Centres of Excellence - a sound philosophy?

Dating back to the mid-nineties the UK Government essentially ‘led the charge’ in setting a trend of establishing corporate centres of excellence (COE) in the discipline of project, programme and portfolio delivery. However the original concept, ‘borrowed’ from academia, sports and medical environments was adapted; rather than identifying and promoting best practice the primary thrust (according to the OGC pocket book) was to provide ‘oversight, scrutiny and challenge’.

Now, nearly twenty years later, it may be timely to review whether the considerable investment is yielding an appropriate return. It would probably be equally useful to discuss, if not set, the agenda going forward.

Centres of Excellence

Conceptually a COE is simple; a focal point for the assessment, capture and sharing of the best of practices available in the discipline area with the intent of driving overall performance up. This is how world records keep getting broken and pioneering surgical techniques advance; ‘top-slicing’ talent rather than ‘bottom-slicing’ incompetence is the aim of effective COEs.

The difficulty is translating this ambition into practical day-to-day activity – who does what and under what authority? In providing guidance on this the Cabinet Office focused predominantly on the audit and review process offered under the aegis of the Gateway Review scheme. Whilst mention was made of improving delivery capability and performance this was relegated to a phase two activity once the COE had established a sound footing of review.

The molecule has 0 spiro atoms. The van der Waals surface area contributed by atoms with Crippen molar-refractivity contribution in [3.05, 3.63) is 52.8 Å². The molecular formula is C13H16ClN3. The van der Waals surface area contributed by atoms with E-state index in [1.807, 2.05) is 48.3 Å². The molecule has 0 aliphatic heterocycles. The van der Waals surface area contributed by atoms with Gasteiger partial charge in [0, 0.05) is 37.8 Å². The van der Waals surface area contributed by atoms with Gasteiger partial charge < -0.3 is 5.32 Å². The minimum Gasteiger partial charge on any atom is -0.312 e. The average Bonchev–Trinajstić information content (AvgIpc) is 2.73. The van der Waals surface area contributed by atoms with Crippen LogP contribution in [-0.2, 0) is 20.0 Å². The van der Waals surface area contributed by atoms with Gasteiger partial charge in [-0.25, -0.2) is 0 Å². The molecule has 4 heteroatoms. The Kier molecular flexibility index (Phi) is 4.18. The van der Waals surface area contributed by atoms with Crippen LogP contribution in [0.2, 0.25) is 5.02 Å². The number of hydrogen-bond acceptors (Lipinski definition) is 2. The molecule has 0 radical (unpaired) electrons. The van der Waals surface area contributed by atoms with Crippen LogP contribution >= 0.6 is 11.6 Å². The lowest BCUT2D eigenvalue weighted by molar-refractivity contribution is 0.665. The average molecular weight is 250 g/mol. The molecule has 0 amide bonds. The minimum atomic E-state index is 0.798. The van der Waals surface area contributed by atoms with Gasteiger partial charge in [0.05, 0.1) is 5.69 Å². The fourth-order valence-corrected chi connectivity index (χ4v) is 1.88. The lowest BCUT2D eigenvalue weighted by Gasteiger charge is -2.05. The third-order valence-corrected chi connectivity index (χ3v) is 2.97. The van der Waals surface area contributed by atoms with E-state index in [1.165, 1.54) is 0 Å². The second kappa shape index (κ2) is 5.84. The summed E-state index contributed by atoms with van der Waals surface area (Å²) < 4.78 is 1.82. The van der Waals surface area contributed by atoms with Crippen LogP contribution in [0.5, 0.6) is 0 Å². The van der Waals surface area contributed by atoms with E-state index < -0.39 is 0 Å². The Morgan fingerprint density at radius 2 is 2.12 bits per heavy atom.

Sadly audit and review, the dominant themes of the Gateway process, do not add value; they simply guard against it being lost by reducing the likelihood of ‘downstream’ failure. To add value it is necessary to improve inputs to a process in advance rather than inspect the consequences post process. Outside the P3M community COEs that flourish identify best practice, analyse it and then effectively embed this into the future process – this is not about stopping failure but aggrandising success; growing excellence.

Arguably this is something that the phase one COEs were ill-equipped to achieve. The question remains; how many have effectively transitioned into phase two and started to realise their potential?

What’s working?

The main thrust of the original OGC remit, by some considerable way, was the introduction of a range of reviews. These have been widely adopted and have, doubtless (despite several high profile examples) reduced the tax-payers’ burden of cost in failed projects and programmes. Some have even moved visibly towards the attainment of phase two type capability improvement among the P3M community. We are eager to identify and discuss the promoters and inhibitors of this transition.

What’s not?

What still seem to be absent are any clear paragons of excellence. Have we seen a COE that has identified ‘best in breed’ practices and behaviours and established a reliable mechanism to disseminate them, effectively, into the wider corporate or national P3M community? If you can talk, from experience, about capturing such rewards you will have a keen audience.

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A fascination with change has shaped Nick’s career over the past thirty years. Arriving in project management, like so many people, by mistake, Nick soon realised that the only ‘game in town’ was achieving lasting change.

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